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do in these kind of cases. is just balance all of those equities. >> understood. >> they are -- and what we're dealing with is covert intelligence activity that is aimed at private companies. so they're done by very sophisticated actors good at covering their tracks. on the cyber side, the hardest part, as it is in cyber generally, is attribution, trying to figure out through technical means and sometimes through other intelligence who did the test, who did the ex filtration. so it is something we look at, whether we need more resources dedicated to these efforts and i mention -- >> with time running down, let me try to drop in two more questions. one, i ask you to do in writing. there has been at various times at various levels in the department of justice an effort using the civil law to go into court and get permission to tear down bot nets. it began years ago with the case i want to say out of the u.s. attorney's office, maybe in
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oregon. microsoft actually opened it with the case of their own and then the department followed along. i know the fbi for a while took a keen interest in pursuing this. could you get me a written answer about the status and the structure in the department of justice of the operation that is designed on an ongoing basis to tear down bot nets but a bot net lurking out there, i think you will agree, is a threat to a chinese or any other actor to be able to use it to come in and do mischief in the united states. is that last fact correct? >> yeah. and we've done a couple of bot net takedowns this year. >> can you give me an update on how this works in the department -- >> -- in writing. >> how many people are tasked with it and where they are and so forth because this should be an enduring project. and you close your testimony by saying that we -- we must work together with you in congress. and i hope you see a bright -- a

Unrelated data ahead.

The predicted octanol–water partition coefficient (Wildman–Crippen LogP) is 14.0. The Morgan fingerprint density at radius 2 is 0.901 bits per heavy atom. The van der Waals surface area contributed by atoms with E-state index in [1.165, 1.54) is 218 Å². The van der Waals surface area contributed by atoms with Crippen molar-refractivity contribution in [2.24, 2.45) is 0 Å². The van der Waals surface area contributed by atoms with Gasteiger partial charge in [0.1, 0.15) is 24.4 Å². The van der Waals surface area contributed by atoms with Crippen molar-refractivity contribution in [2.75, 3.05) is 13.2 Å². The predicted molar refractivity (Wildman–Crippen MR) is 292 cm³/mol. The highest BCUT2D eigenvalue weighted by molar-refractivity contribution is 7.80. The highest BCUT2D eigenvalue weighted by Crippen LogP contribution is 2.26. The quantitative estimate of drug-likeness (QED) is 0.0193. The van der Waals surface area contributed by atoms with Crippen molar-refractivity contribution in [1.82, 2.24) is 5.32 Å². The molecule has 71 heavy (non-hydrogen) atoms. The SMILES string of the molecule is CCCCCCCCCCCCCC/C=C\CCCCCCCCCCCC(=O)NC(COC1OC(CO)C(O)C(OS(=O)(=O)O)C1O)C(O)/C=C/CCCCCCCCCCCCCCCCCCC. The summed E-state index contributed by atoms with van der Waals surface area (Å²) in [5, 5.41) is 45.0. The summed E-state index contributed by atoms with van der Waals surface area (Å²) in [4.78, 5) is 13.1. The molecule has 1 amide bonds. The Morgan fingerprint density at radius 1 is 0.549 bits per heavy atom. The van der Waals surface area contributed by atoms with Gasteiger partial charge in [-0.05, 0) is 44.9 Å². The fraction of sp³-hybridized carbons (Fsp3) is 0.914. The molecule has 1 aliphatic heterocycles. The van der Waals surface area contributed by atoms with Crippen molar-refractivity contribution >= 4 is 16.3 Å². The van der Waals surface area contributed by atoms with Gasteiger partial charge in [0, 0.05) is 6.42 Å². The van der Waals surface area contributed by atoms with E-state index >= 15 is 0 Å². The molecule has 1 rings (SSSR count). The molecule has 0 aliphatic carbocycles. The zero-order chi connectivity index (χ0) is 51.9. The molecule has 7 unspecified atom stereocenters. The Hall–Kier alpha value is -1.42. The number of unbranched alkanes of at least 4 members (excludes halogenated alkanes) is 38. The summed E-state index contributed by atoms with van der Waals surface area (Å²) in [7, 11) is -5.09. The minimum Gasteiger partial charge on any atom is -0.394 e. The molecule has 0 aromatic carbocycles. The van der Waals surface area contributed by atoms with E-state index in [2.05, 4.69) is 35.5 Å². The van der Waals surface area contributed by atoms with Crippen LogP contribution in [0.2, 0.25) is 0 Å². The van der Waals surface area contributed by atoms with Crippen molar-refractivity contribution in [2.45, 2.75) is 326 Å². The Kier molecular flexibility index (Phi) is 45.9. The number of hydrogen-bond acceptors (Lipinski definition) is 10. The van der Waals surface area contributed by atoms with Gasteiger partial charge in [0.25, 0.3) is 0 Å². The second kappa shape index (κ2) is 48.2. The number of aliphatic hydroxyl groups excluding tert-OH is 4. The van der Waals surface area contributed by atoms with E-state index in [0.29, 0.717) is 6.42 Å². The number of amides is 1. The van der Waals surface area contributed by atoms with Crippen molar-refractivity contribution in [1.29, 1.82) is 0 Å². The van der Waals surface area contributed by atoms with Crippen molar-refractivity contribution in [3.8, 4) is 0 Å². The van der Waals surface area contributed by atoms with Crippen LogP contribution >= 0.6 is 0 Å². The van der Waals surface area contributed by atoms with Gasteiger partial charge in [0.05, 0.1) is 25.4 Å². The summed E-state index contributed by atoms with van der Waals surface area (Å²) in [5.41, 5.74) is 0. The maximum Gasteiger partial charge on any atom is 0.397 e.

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welcome flag here in department -- in this committee to work with us. i think senator graham and i and our entire committee have held hearings on this and asked people to come in and urge cooperation. when i looked at tom bossic who i thought was credible in the white house and i looked at joyce right behind him so also seemed equally credible and a saw a former senator dan coats at dni who knew his way around this and in the very early days mike flynn was involved in cyber activities and helped coordinate a naval conference on cyber so i saw things coxing together for a real opportunity to do some legislation with the administration on this. that has turned into as best i can tell a great big nothing. i think there is a big legislative opportunity here but there is no vehicle that i'm aware of right now for conversations between the trump administration and congress about what that legislation
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should look like. so i would encourage you to do that. i've had this conversation with attorney general sessions and director coates and your boss, mr. krebs, and at the moment it is like deafening silence out of the administration on having a comprehensive legislative package of some kind worked through. i think it is very doable. i think there is bipartisan willingness here. and we do have a problem which -- as general alexander used to say, i have to answer to 130 committees that have jurisdiction over this. so if there is not a cadda liezing force, it is really hard for us to get this going on our own. and it becomes virtually impossible if we talk to the administration, what we get back is we'll have to get back to you and then nobody does. so please do what you can to try to close that gap. there ought to be at least a working group of some kind
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between the executive and legislative branches to figure out what needs to be done, if, in fact, we must work together with congress is a priority for you. thanks. >> thank you, senator. the kata liezing senator cruz. >> thank you, mr. chairman. >> that's a complement. >> i'm not sure what that means but i'll take it. good morning, thank you, gentlemen, for being here. thank you for your service. i'm increasingly concerned that china is gaining access to american secrets. using nontraditional, all of nation approaches to conduct espionage against our allies. chinese company hauwei maneuvered into a dominant position providing communication infrastructure across the globe, including to major allies like canada. for each of the witnesses, can you assess the risks presented by such practices, especially as they relate to hauwei.